Most of us are unhappy with bits of our bodies. We constantly judge other people on theirs too. But why?

A negative body image is often about insecurity and low self-esteem

This is how we see ourselves

We all care about how we look to some extent. And most of us have bits we'd like to change. No one checks the mirror and thinks: 'Yes. I am perfection'. But girls as young as five are now routinely worrying about their weight, size and shape.

Many of us have a negative body image. We judge people (ourselves included) on looks. We think about our looks most of the time, and use energy thinking about how we can make ourselves better, so much so that half of girls and a third of boys aged 14 admit to dieting to try to change their body shape.

So why does it happen?

A negative body image is not always about vanity. It can often be about insecurity and low self-esteem.

'Slebs are everywhere. Just when you think it's safe to open the paper - whoops, there's another one. Beaming, glowing: all sinew and teeth. Studies show that we are significantly more dissatisfied with our own appearance after being shown TV ads featuring exceptionally slim and beautiful people.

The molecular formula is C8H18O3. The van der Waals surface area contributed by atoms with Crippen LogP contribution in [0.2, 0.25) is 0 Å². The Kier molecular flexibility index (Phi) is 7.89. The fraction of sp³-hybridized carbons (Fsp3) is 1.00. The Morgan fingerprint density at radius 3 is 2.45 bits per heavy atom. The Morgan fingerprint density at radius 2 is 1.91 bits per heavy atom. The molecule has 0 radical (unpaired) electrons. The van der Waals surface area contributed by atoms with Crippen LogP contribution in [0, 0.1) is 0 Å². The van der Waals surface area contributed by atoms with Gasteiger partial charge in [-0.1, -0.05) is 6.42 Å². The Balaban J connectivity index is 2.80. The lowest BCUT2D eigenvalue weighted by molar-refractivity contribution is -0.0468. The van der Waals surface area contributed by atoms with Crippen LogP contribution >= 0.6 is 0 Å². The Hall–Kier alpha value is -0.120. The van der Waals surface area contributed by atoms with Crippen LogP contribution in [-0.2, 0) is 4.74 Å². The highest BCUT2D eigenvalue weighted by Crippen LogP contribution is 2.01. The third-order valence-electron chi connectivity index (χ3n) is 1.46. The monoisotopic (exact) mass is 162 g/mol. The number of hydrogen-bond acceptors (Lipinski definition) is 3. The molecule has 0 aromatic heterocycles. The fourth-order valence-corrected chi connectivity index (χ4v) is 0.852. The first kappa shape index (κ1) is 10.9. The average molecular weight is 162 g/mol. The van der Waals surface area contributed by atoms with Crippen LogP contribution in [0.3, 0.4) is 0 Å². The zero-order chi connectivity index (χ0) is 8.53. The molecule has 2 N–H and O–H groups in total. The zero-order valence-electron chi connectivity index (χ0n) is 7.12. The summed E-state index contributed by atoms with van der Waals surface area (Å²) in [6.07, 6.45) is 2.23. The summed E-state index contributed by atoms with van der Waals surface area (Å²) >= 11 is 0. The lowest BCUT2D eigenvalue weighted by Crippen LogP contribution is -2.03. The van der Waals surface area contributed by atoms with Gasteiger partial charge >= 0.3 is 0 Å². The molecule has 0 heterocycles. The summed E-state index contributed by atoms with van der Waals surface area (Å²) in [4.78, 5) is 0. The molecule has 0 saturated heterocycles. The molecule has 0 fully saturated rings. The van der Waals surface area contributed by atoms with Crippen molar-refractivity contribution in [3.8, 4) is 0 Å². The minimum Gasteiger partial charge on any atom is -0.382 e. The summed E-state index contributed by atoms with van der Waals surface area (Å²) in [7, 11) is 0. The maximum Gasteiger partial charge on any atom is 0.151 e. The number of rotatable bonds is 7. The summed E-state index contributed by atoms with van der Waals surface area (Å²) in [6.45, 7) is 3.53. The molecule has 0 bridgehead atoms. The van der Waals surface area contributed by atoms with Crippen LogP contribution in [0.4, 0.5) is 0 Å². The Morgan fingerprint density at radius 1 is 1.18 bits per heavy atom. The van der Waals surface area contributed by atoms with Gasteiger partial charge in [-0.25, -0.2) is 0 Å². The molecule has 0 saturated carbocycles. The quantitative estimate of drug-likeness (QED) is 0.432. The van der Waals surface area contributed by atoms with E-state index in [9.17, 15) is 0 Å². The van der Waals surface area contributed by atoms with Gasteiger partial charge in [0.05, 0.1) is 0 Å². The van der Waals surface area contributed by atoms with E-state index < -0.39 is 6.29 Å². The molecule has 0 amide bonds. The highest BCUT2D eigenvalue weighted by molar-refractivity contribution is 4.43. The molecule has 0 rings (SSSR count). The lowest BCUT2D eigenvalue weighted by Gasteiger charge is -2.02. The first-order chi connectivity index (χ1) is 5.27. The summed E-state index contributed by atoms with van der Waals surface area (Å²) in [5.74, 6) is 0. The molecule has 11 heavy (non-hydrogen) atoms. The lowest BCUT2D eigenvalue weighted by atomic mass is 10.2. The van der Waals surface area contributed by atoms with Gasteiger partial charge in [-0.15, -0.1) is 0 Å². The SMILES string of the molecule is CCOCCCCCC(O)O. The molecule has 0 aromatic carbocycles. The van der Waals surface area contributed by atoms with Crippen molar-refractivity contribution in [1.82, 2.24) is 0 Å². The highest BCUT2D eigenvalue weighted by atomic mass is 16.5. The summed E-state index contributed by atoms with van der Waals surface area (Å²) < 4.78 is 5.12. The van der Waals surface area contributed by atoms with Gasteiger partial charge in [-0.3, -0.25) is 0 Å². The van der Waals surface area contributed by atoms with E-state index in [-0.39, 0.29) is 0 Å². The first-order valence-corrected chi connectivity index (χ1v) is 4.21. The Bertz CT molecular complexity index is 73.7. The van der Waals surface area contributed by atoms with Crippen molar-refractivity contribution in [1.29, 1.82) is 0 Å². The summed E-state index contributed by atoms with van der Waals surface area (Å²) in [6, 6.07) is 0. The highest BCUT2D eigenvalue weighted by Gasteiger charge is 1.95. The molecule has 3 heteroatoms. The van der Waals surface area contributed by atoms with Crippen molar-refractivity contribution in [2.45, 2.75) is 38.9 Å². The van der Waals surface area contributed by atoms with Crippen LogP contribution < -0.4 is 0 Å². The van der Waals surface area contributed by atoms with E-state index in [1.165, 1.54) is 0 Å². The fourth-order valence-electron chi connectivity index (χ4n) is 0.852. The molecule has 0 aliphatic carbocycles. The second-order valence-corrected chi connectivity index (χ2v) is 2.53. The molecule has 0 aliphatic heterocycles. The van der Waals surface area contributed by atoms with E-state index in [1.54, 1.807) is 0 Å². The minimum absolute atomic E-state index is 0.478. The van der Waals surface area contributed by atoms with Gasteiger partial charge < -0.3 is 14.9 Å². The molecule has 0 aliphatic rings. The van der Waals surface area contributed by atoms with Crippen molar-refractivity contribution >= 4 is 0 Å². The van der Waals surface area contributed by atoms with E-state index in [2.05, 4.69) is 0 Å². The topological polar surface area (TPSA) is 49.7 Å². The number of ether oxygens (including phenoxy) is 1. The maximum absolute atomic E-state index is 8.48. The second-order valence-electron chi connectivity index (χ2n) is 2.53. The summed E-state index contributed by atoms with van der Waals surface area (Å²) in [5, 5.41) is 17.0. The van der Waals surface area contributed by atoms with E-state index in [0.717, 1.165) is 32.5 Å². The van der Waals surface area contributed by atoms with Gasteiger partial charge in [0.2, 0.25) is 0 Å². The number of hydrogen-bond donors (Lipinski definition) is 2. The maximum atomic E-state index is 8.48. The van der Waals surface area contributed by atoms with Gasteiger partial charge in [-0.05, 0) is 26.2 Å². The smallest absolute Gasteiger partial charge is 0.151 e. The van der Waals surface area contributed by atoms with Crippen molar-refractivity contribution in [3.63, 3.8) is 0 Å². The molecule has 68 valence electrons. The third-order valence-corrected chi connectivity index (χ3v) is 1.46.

The same applies to reading fashion magazines. Experiments show that magazine photographs of super-thin models can promote feeling of depression, stress, guilt, shame, insecurity and body-dissatisfaction.

What - and we buy this stuff?

Why do we do it to ourselves? Can't we see the airbrushing? The fake tan/nails/teeth/hair/boobs? The full time personal trainer and stylist? It's like measuring up to plastic dolls.

The super-slim celeb look is only achievable for about 1% of us. Remember, the average UK female is a size 14/16 so quit squidging your soft bits in disgust or feeling hopeless because we just can't get a six pack.

We are brilliant because of who we are. Not how closely we resemble Rihanna or Ryan Gosling!

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BBC Advice factfiles are here to help young people with a broad range of issues. They're based on advice from medical professionals, government bodies, charities and other relevant groups. Follow the links for more advice from these organisations.


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